Wednesday, December 16, 2020

Toward Abstract Gestalts

"If metaphor is a verbal
strategy to evoke images,
then as a photographer
I’m interested in
combining images
to alter associations by
extending the image itself 
It is this act
of transformation,
interactivity between images,
that I find the most challenging."

- Nathan Lyons (1930 - 2016)

Postscript / Slightly-convoluted aside on the creative process. I'm still experimenting with what to do with a storehouse of marble abstracts (from c.2011) that I recently "re-discovered" on an old hard-drive during my almost year-long COVID-19-induced "creative convalescence." While the photographs work by themselves - just as straight images - I've started playing with other ways of displaying them. What got me started was the fact that the best abstracts consist of (or possess) multiple overlapping regions that are just as strong if displayed separately. This aesthetic dilemma is both trivial and deep. It is trivial, because it is really no different from the most basic aesthetic judgement that all exposures depend on; i.e., framing. But it is also deeper, because - tautologically - a completed image can only reveal what the intentional framing allows it to reveal. Ironically, the deepest aesthetic value of an image (whether it is intended by the artist or not) may lie hidden, in latent form, discoverable only by discerning the full inherent richness and complexity of the Gestalt of (the myriad entwined parts of) an image.

What do I mean by this, on a more practical level? I first toyed with deliberately breaking up a selection of my marble abstracts into triptychs, literally breaking the images up into equal thirds. I did this not because I thought the images "looked better" when dissected in this way, but because - for the cases I selected - each individual panel proved to be as strong an image - by itself - as the abstract as a whole. But the whole images proved too intrusive - they made it hard to "see the trees for the forest." I next played with making random triptychs, assembling them from a pool of individual 1/3-sized panels (i.e., a candidate triptych consists of a random panel from a random image X, a random panel from a random image Y, and a random panel from a random image Z, keeping only the ones I "liked”). That exercise proved mostly fruitless. While I found a few stray triptychs mildly interesting, most were - sadly but obviously - "less than the sum of their parts." Then I tinkered with constructing triptychs-of-triptychs, but that soon got unmanageable, and the results (except for a few notable exceptions) were less than stellar. (I also experimented with randomly assembling 3-by-3 blocks of parts of images, but the less said about that effort the better.)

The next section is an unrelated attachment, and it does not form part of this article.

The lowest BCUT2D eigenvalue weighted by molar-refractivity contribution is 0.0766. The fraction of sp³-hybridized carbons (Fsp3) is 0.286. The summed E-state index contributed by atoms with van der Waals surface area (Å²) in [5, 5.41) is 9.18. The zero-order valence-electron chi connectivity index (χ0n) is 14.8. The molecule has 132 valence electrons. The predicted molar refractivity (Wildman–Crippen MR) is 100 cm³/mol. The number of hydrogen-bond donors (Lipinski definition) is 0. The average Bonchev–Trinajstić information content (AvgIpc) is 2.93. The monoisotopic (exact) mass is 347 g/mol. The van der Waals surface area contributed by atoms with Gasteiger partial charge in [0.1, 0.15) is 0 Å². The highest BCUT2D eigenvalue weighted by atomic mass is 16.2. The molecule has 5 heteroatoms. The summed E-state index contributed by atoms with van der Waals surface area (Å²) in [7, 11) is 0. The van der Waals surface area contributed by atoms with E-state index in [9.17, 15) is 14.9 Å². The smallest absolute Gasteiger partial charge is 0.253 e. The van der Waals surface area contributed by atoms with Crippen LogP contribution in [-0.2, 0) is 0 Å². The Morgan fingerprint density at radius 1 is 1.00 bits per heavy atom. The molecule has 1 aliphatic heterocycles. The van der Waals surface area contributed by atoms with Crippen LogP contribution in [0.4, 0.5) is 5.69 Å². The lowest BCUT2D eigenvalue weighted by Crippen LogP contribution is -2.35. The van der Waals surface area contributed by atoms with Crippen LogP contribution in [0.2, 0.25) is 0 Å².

And so, we get to the image you see posted on top, which is but one of a fairly large portfolio I've convinced myself I really like; but which also took me a while to understand why (of course, your taste may differ). First, in the context of the labyrinthine "creative process" I just described, the image represents a rather "simple" excursion from just displaying the whole image. Indeed, the "algorithm" (if that is what I dare call it) is to split an image into three parts as before, and choose the "best" (most pleasing?... most interesting?... in practice, whichever one "holds my gaze longest") among the three possible juxtapositions (i.e., 1st and 2nd panel interchanged, 3rd panel fixed; 1st and 3rd panel interchanged, 2nd one fixed; or 2nd and 3rd panel interchanged, and 1st panel fixed); that's it! What makes it work is that - unlike an image that is just broken up into thirds (wherein you "see" the whole even if any of the individual panels strikes an interest on their own) - the whole in this case is objectively invisible (or visible, but only in latent form) - but is nonetheless implicitly still within sight, "just barely out of reach." The viewer is thus afforded a meditative space in which to quietly view and absorb the individual panels, all the while being gently reminded that none of them is the complete story. Indeed, it comes tantalizingly close to letting one to see - in true Goethian fashion - both the whole and its parts simultaneously. Some of the better examples of this (such as the one at the top of this post) induce a dynamic unresolved tension (in me, at least) between seeing the "whole" and "seeing the parts" (along lines of the infamous Necker cube or Wittgenstein's Duck-Rabbit); and take a step toward enticing the viewer to appreciate an image as "more than the sum of its parts."

"Abstract formal elements are
put together like numbers and
letters to make concrete beings
or abstract things;
in the end a formal cosmos
is achieved so much like
the creation that a mere breath
suffices to transform
religion into art."

Paul Klee (1879 - 1940)

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